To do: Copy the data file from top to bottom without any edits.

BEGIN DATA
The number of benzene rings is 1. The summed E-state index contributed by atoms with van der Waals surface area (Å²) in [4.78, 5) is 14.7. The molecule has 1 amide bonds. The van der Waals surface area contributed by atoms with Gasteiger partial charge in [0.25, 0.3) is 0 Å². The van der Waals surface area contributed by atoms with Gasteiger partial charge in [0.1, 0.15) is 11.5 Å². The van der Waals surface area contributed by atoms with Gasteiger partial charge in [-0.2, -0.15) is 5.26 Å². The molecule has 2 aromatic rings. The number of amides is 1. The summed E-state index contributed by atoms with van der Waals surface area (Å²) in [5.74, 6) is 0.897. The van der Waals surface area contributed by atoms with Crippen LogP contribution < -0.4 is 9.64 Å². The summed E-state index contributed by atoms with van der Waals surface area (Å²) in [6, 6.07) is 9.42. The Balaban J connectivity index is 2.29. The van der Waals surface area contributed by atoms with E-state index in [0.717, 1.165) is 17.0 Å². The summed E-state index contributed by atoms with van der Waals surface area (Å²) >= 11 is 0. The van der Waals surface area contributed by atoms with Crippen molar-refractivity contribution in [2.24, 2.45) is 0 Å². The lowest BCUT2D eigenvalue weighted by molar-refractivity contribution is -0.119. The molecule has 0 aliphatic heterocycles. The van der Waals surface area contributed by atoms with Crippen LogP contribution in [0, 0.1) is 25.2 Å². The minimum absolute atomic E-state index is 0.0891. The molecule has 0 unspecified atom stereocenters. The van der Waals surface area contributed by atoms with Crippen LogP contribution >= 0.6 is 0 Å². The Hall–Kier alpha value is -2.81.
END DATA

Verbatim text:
The number of benzene rings is 1. The summed E-state index contributed by atoms with van der Waals surface area (Å²) in [4.78, 5) is 14.7. The molecule has 1 amide bonds. The van der Waals surface area contributed by atoms with Gasteiger partial charge in [0.25, 0.3) is 0 Å². The van der Waals surface area contributed by atoms with Gasteiger partial charge in [0.1, 0.15) is 11.5 Å². The van der Waals surface area contributed by atoms with Gasteiger partial charge in [-0.2, -0.15) is 5.26 Å². The molecule has 2 aromatic rings. The number of amides is 1. The summed E-state index contributed by atoms with van der Waals surface area (Å²) in [5.74, 6) is 0.897. The van der Waals surface area contributed by atoms with Crippen LogP contribution < -0.4 is 9.64 Å². The summed E-state index contributed by atoms with van der Waals surface area (Å²) in [6, 6.07) is 9.42. The Balaban J connectivity index is 2.29. The van der Waals surface area contributed by atoms with E-state index in [0.717, 1.165) is 17.0 Å². The summed E-state index contributed by atoms with van der Waals surface area (Å²) >= 11 is 0. The van der Waals surface area contributed by atoms with Crippen molar-refractivity contribution in [2.24, 2.45) is 0 Å². The lowest BCUT2D eigenvalue weighted by molar-refractivity contribution is -0.119. The molecule has 0 aliphatic heterocycles. The van der Waals surface area contributed by atoms with Crippen LogP contribution in [0, 0.1) is 25.2 Å². The minimum absolute atomic E-state index is 0.0891. The molecule has 0 unspecified atom stereocenters. The van der Waals surface area contributed by atoms with Crippen LogP contribution >= 0.6 is 0 Å². The Hall–Kier alpha value is -2.81.